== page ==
Canadian Government and the recycling industry have an opportunity to reset objectives and get back to basics on plastics recycling
Recycling Council of Ontario's Jo-Anne St. Godard on the current state of plastics recycling in Canada in light of China's current import restrictions
China's import restrictions and prohibitions on waste continue to disrupt markets around the world, causing a reassessment of entire value and supply chains. For far too long jurisdictions relied on foreign end-markets, and focused mostly on collection and sorting infrastructure without making parallel investments in domestic processing. Relying so heavily on a single market to process materials has made Canada and other nations vulnerable to losing material to disposal.
There may be a silver lining, however. The abrupt and direct restrictions have forced programs and services to reconsider how recyclables are defined and the degree to which their markets are considered sustainable - in particular, packaging.
Private and public service providers have worked tirelessly to perfect collection and sorting within the balance of costs and performance. Co-mingled collection became the preferred option over source-separated streams for many as offshore markets, with less expensive labour, tolerated higher degrees of contamination. This was exacerbated with constant change of packaging composition and an increased use of plastic.
The market effects of China's restrictions, combined with new interest at the federal level with Canada's lead on an international zero-waste plastics charter and strategy, creates opportunity to reset objectives and go back to basics where less is more.
In the spirit of collaboration, and from a point of view of an organization dedicated to waste reduction and the circular economy, Recycling Council of Ontario, along with colleagues from across the country, recently offered five considerations for the Government of Canada that are crucial to reduce plastic waste and advance the circular economy.
Focus on the source
Plastic waste and marine litter is the result of poorly designed products and packaging, and irresponsible management at the end-of-life stage. Policies and market shifts can play a key role in addressing these symptoms and ultimately the root problem.
Create sustained markets that demand post-consumer plastics
Recycling markets compete with cheap disposal, and the recycling industry requires a consistent source of materials in order to fill production cycles. Policies and market support should redirect materials away from disposal and into recycling. Creating sustained markets that fulfill demand will require intersecting policies that offer incentives to recycle and disincentives to dispose.
Integrate circularity into procurement
Organisation for Economic Co-operation and Development countries spend 12 percent of their GDP on public procurement. With a $1.9 trillion GDP, Canada spends $230 billion on procurement alone, including the Government of Canada's purchase of $16 billion worth of goods and services every year. Organizations have unrealized potential to advance circular economy models and principles through purchasing and procurement that can meet environmental and economic objectives, including those specific to reducing plastic waste. We can shift markets through service agreements that favour access over ownership, change vendor relationships to require product take-back, and integrate specification that minimize plastic or require products designed to be easily recycled.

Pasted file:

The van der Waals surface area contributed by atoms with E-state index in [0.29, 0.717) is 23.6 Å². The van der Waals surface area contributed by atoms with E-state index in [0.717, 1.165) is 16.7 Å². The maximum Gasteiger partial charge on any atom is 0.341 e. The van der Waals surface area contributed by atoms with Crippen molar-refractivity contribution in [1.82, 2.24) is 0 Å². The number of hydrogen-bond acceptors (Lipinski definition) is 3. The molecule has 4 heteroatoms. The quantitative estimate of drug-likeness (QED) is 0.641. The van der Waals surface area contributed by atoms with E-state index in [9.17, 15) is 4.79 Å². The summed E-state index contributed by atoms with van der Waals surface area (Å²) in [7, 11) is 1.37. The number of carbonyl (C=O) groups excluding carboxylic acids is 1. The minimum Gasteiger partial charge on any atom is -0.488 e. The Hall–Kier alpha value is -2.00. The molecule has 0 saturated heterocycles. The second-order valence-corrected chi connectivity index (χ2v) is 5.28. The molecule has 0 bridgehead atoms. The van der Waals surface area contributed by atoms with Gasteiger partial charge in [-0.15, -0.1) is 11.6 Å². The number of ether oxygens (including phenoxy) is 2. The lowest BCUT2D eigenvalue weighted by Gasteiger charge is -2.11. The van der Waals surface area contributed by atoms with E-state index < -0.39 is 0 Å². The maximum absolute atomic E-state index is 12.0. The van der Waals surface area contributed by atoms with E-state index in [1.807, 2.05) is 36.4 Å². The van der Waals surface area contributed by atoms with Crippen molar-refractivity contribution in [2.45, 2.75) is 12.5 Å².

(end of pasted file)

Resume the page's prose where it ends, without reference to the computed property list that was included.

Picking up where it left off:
Grow domestic recycling solutions
China's historical demand for recyclable material contributed to a shortage of ongoing investments in local plastic recycling markets. The combination of cheap disposal, lack of infrastructure and over-reliance on foreign markets has made nations vulnerable to losing recyclable plastic to disposal. Any plastics strategy must encourage and support domestic growth in recycling industries to manage and process material locally.
Develop national standards
Canada has a patchwork of policy approaches to waste reduction and recycling, and suffers from disparities that affect provincial performance and markets. There is no consistency in data reporting, measurement or definitions of recycling and/or disposal.
There is also an absence of benchmarking and goalsetting that causes substantial variance in performance.
According to Statistics Canada's biannual reports on waste - the only national data available on this topic - provincial diversion rates range from as low as 15 percent to as high as 40 percent.
The introduction of national standards could be the catalyst to create harmonized frameworks, facilitate consistent data collection and set national targets for plastics waste recycling.
Implementing these five actions requires a multi-layer strategy strengthened by improved policies, incented markets and changed behaviours. We also need to support sustained markets that handle discarded plastics and other packaging - managing them in a way that keeps them at their highest use at all times, and shifting production and consumption cycles away from the linear model of consumption to one that maximizes the value of products and materials throughout their entire life.
For far too long we've focused on collection to measure performance. We have an opportunity to finally shift markets and improve resource efficiencies around the world, starting in our own backyards. Let's not waste it.
Jo-Anne St. Godard is executive director of Recycling Council of Ontario, a not-for-profit, membership-based organization involved in policy, education and project work around the issues of consumption, waste generation, reduction and diversion, and recycling.
This article was originally published in the May/June 2018 edition of Recycling Product News, Volume 26, Number 4.